At the start of last year the Giants' recruiting department consisted of two people – Adrian Caruso and Phil Scully – after the club had lost list manager Stephen Silvagni and recruiter Paul Brodie in successive years. But the Giants recognised they needed to beef up in the area, aware the pool of top-end academy players coming through their zone, which had made up many of their draft selections, was drying up. They're now up to five full-time staff, with Caruso, who started at the Giants as an opposition scout, heading the recruiting and Craig Cameron, formerly of Melbourne and Richmond, is in the list manager's seat. Cameron deals with contracts and attaining players, but keeps an eye on the pool given the Giants have regularly had early draft picks. Scully, the father of Giants midfielder Tom, tends to focus on Victorian talent and John Giramondo casts his eye more over prospects in South Australia and Western Australia. Former journalist Emma Quayle also joined the team this year, with the club keen for her to experience all facets in her foray into recruiting. The Giants have two part-time staff, and use academy coach Jason Saddington to feed them information on players in New South Wales. 

The Hawks have stuck to the same recruiting structure since 2010, and why not? It has brought brilliant success in that period. That was when Graham Wright took the joint recruiting and list manager role, having previously been in charge of recruiting. The 1990 Collingwood premiership player works closely with Mark McKenzie and Geoff Morris, the Hawks' two main recruiters. Morris is based in Adelaide and is assigned the western states talent pool, with Melbourne-based McKenzie covering the eastern side. Dale Bleach mixes his time between pro scouting and the junior scene, plus some coverage of the academies, while Mitch Cashion is in constant contact with the Hawks' Next Generation Academy coach Nathan Foley to specilaise in that area. Cashion also assists Wright with the compliance and administration element of the contract business. The Hawks have about a dozen part-time staff around Australia, and get them together mid-year for a conference to share their thoughts on their talent areas.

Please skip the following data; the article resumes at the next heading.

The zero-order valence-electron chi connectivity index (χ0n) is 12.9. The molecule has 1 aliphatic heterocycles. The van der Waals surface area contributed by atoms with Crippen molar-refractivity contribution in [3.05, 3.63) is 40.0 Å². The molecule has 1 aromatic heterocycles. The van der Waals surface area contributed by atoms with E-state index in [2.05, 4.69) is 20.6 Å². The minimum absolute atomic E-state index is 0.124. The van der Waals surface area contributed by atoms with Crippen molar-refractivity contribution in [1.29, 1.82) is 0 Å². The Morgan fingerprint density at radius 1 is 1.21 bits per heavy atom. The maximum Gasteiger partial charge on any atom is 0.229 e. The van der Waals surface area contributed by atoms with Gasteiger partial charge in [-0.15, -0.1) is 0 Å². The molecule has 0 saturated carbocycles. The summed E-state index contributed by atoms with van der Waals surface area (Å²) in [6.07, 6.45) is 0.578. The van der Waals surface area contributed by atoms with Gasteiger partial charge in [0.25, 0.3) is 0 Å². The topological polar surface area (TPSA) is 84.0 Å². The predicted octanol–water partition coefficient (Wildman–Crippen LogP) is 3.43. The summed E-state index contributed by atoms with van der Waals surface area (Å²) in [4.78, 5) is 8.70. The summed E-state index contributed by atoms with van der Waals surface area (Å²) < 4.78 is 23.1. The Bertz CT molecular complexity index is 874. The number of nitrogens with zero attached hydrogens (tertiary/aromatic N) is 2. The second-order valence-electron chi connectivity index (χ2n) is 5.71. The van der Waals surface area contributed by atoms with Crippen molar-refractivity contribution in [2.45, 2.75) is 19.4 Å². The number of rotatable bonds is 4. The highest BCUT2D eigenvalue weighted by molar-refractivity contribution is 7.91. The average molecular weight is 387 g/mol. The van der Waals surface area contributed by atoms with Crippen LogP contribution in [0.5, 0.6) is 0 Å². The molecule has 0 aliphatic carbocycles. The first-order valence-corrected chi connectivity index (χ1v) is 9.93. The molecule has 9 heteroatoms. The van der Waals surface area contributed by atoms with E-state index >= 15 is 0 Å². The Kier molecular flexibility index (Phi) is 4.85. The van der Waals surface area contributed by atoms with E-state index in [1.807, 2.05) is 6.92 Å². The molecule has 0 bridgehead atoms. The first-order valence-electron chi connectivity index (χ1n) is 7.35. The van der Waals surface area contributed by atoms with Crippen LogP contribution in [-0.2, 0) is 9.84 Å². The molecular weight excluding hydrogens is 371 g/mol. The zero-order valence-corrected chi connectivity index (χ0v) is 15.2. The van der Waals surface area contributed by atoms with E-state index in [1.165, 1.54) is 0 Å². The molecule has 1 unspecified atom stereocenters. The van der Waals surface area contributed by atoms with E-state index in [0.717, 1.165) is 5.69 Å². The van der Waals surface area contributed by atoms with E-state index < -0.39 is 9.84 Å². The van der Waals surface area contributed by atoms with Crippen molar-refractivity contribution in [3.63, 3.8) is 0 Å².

Graham Wright has had brilliant success in the recruiting and list manager role. Picture: AFL Photos